The use of an interpreter is often essential when you need to communicate with various international partners. Using the expertise of a professional on-site or online interpreter (who is disciplined, and has clear and fluent pronunciation, etc.) allows you to communicate without limitations, beyond languages, with all your partners and multicultural teams. At Alphatrad UK, we are able to work in any context (company meetings, conferences, trade fairs, scientific presentations, etc.), either remotely (video-interpreting or telephone interpreting) or in person (consecutive or liaison interpreting).
Interpreting and translation are two professions that form part of the vast field of multilingual communication. But what are their similarities and what sets them apart? Here we will look at these two linguistic disciplines, which are indispensable in many situations.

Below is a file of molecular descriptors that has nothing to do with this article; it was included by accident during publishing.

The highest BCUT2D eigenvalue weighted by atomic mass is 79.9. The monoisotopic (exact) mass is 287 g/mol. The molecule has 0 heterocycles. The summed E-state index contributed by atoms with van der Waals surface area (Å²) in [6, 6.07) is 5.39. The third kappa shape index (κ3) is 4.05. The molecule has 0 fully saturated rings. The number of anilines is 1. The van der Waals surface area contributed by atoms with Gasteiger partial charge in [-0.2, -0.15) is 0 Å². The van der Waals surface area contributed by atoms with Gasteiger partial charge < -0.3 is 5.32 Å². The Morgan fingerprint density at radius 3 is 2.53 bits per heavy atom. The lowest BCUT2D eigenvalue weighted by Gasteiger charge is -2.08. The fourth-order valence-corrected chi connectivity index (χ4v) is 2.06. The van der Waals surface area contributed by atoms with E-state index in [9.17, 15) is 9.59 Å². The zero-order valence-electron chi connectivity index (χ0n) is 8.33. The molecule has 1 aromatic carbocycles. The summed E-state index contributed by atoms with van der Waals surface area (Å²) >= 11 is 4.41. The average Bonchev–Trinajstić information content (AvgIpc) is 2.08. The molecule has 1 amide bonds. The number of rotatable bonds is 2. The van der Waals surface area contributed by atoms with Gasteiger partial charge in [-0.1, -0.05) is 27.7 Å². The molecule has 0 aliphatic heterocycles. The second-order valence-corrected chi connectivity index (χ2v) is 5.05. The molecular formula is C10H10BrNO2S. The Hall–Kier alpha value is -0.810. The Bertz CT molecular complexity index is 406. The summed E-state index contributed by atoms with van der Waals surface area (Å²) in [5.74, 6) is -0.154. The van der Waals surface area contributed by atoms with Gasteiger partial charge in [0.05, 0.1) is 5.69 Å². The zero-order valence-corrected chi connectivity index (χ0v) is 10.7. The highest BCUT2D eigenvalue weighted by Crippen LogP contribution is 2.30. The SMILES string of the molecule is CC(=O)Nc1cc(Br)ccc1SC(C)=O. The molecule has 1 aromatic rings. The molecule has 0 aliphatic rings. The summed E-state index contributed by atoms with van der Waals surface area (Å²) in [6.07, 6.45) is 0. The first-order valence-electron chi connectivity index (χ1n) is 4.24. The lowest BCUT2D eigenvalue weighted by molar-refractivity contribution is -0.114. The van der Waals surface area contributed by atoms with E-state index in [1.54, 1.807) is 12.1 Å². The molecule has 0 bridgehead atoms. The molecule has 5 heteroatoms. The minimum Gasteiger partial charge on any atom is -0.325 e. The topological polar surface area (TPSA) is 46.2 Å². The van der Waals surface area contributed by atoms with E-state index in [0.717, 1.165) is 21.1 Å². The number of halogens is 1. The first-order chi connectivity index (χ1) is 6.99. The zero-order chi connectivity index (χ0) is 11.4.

As a result of the Coronavirus crisis, video conferencing has noticeably gained in importance, particularly with regards to online interpreting, also known as distance interpreting, which is being used more and more by companies. This type of interpreting offers an effective and fast alternative for your multilingual exchanges. Here is an overview of the main advantages.
Globalisation has become commonplace in many areas of life. In the business world in particular, contacts are spread all over the globe and communication with customers, suppliers, and business partners takes place via different channels. Direct conversation, however, still plays the most important role, because it enables you to make basic arrangements or clarify complex relationships quickly without roundabout communication or waiting for important answers.
In consecutive interpreting, the translation takes place with a time lag. The interpreter takes notes during the original talk and translates the contents of the speech at the end. This makes it easier for listeners to understand the translated content or complex relationships presented in a foreign language. This form of translation is often used for speeches to give listeners the opportunity to hear the original version themselves, even if they do not speak the foreign language perfectly.